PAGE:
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Using Linq to Objects within an ASP.Net application

I am thinking to continue the LINQ series of posts but I want to give a clear example on Linq to Objects.

In all my classes people seem to have the following answer to this question, "What kind of data can we query with LINQ?"

Most people say "Well, we can query an SQL server database" . I am not very pleased when people forget the other flavors.

LINQ to Objects allow us to write “queries” over collections of objects.This is the first and most basic flavor of LINQ. LINQ to Objects enables you to perform
complex query operations against any enumerable object. By that I mean any object that implements the IEnumerable interface.

I will use Visual Studio 2010 Ultimate edition.You can use VS 2010/VS2008 Professional edition.

VS 2010/VS2008 Epxress editions will be fine for this example. I am using C# for this one.

 

1) Fire VS and create a new asp.net website with a name of your choice. Choose local filesystem as the location of your website files.

2)  Add a GridView web server control to the Default.aspx page.

3) Add a Class file in your website ( Add - > New item ) . I am going to have data related to football so i named it Football.cs

4) Inside the public class Football type

        public string FootballTeamName { getset; }
        public string Manager { getset; }
        public string TeamCaptain { getset; }
        public int ChampionshipsWon { getset; }

 

5) Now that we have a class to work with, we should create a simple generic List of the Football objects and then bind that list to the Gridview control.

6) This is the code for the generic list of the Football objects. We place this code in the Default.aspx page.

public List<Football> GetFootballData()
{
return new List<Football> {
new Football { FootballTeamName="Liverpool", Manager="Roy Hodgson"
TeamCaptain="Steven Gerrard",ChampionshipsWon=18  },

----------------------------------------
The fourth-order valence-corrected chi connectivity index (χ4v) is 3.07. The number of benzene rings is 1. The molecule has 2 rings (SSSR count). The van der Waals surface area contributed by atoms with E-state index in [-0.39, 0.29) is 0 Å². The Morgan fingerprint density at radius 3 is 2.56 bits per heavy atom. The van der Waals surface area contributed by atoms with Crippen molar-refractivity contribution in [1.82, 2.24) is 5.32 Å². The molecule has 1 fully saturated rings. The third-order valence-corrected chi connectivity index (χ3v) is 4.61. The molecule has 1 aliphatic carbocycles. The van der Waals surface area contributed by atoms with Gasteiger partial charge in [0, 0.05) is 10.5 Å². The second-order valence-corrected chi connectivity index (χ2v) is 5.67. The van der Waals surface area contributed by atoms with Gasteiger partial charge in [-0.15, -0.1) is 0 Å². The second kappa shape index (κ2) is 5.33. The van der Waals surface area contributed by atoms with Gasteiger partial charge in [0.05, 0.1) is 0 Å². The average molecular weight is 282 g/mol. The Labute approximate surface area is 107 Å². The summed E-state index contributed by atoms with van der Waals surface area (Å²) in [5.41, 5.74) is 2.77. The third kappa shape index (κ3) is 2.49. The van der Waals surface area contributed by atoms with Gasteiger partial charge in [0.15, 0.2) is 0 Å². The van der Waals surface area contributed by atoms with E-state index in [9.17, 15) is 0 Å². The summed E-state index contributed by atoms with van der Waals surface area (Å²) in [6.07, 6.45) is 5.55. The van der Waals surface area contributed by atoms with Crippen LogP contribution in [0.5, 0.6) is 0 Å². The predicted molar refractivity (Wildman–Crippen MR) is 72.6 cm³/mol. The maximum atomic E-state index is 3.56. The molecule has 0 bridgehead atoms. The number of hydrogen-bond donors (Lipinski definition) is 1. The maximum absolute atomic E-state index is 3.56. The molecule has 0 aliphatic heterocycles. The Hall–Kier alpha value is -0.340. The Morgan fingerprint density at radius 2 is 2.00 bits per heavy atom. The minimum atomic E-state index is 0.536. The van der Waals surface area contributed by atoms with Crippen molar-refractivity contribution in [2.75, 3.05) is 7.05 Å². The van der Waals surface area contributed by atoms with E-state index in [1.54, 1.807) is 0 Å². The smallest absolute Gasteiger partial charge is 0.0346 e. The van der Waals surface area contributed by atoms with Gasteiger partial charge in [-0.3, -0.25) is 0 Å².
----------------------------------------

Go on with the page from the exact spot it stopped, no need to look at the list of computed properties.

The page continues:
new Football { FootballTeamName="ManUtd", Manager="Alex Ferguson"
TeamCaptain="Rio Ferdinand", ChampionshipsWon=18},
new Football { FootballTeamName="Chelsea", Manager="Carlos Ancelotti"
TeamCaptain="Frank Lampard",ChampionshipsWon=4 },
new Football { FootballTeamName="Everton", Manager="David Moyes"
TeamCaptain="Phil Neville",ChampionshipsWon=9 }

};

}

7) Now we add the code in the Page_Load() event handling routine. We just type

 var football = GetFootballData();
 this.GridView1.DataSource = football;
 this.GridView1.DataBind();

8) Run your application and see the results in the web browser.

9) Imagine we want to filter our data. Let's write the query first in a non-LINQ way.

Comment out the code in the Page_Load event handling routine.We want to query the data where the Manager is "Roy Hodgson".

In the Page_Load event handling routine type

 var football = GetFootballData();
var query = new List<Football>();
foreach (var f in football)
{
if (f.Manager == "Roy Hodgson" ) query.Add(f);
}
this.GridView1.DataSource = query;
    this.GridView1.DataBind();

10) Run your application and see the in the browser the record that satisfies the criteria.

11) If we want to have more complex queries (grouping or sorting ) then the code becomes a bit hard to follow and maintain.

12) Now we will write a number of queries the "LINQ" way. We do not have to worry anymore on exactly how a query is going to be executed.